Sunday, January 20, 2013

Watch List: Siegelman's Pardon Strategy

Tim Lockette of the Anniston Star has written an informative artilce re the current status of the search for clemency by former Alabama Gov. Don Siegelman. And the news is more than a little surprising. Siegelman is apparently seeking something like a commutation of sentence and a full presidential pardon at the same time! More specifically, he is seeking a commutation of sentence on the basis of innocence! As Lockette reports, Siegelman's advisors are "still struggling with the fact that the commutation application seems to require an admission of guilt."

To add to the freakishly long odds of accomplishing this goal, Siegelman currently has no application for clemency in the Department of Justice! Why he would have no application in the mix as we went through the last December of the fourth year of the President's first term is quite the mystery.

Lockette notes the 66-year old Siegelman is serving out a 6-year federal prison sentence for "public corruption."  
A few years after leaving office, Siegelman was brought to trial after giving former HealthSouth CEO Richard Scrushy — a $500,000 contributor to a fund that supported Siegelman’s campaign for a lottery — a seat on a state hospital board. It has become one of the most hotly debated court cases of recent years, with Siegelman’s supporters pointing out that politicians often give appointments to political donors, and questioning the tactics of the prosecution. More than 100 former attorneys general signed a court brief requesting his release. But it wasn’t enough to convince the jury, or the appeals courts that heard the case afterward.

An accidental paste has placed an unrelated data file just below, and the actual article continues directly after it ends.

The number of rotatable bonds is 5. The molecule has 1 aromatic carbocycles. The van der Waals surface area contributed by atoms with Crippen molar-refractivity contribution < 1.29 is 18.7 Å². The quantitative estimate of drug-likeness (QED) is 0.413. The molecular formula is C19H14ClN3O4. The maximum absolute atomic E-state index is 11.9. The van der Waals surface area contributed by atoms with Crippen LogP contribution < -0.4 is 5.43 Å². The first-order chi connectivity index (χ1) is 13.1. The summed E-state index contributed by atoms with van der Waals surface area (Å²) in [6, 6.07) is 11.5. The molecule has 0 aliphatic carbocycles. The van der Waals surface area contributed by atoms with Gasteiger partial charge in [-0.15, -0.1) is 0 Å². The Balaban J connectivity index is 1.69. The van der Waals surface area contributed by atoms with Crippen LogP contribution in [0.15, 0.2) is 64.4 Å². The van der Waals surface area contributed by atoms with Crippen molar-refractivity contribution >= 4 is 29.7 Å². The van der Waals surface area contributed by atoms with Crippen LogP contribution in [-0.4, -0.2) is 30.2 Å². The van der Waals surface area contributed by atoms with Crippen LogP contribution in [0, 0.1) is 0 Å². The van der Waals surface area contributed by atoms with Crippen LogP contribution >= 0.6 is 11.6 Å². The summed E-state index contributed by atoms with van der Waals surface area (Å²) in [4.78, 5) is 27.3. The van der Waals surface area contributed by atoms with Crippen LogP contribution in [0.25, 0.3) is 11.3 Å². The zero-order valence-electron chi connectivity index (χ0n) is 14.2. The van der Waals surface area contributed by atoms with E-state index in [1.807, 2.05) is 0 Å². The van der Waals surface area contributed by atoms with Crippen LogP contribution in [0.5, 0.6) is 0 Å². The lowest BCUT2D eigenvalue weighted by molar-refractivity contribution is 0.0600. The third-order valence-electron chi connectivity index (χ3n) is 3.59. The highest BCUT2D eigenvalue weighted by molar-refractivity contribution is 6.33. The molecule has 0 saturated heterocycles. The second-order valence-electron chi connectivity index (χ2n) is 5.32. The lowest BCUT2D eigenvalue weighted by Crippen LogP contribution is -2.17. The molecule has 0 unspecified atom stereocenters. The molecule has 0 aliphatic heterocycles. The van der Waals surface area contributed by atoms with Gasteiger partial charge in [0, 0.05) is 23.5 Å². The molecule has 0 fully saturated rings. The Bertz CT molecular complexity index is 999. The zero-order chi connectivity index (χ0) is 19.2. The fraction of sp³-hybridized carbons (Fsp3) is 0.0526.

In addition over 40,000 people have signed an online petition, supporting clemency for the former governor. If President Obama is as stingy with clemency during his second term, as he was in his first, the picture does not look good for Siegelman, generally or specifically:
 “The more leniency a president shows, the less controversial any pardon is likely to be,” Ruckman said, explaining that when the practice is perceived as normal for any given president, people tend to scrutinize it less. Otherwise, Ruckman said, “You have to explain why this one petitioner jumped to the front of the line.” 
So, one might conclude that Siegelman could benefit from the learning process of another former governor:
But past political clout means little when someone is seeking clemency, Ruckman said. It might even be a bad thing. Ruckman cited another jailed politician, former Illinois Gov. George Ryan, now in prison on a corruption charge. He said Ryan first appealed directly to the president for a pardon, then filed a clemency petition arguing his innocence. Neither worked — probably because of the potential political fallout if a president bypassed the process to pardon a politician. It was a tough learning process for Ryan, Ruckman said. “If you try to get everything, you can wind up with nothing,” he said. 
Lockette's full story on Siegelman's case here

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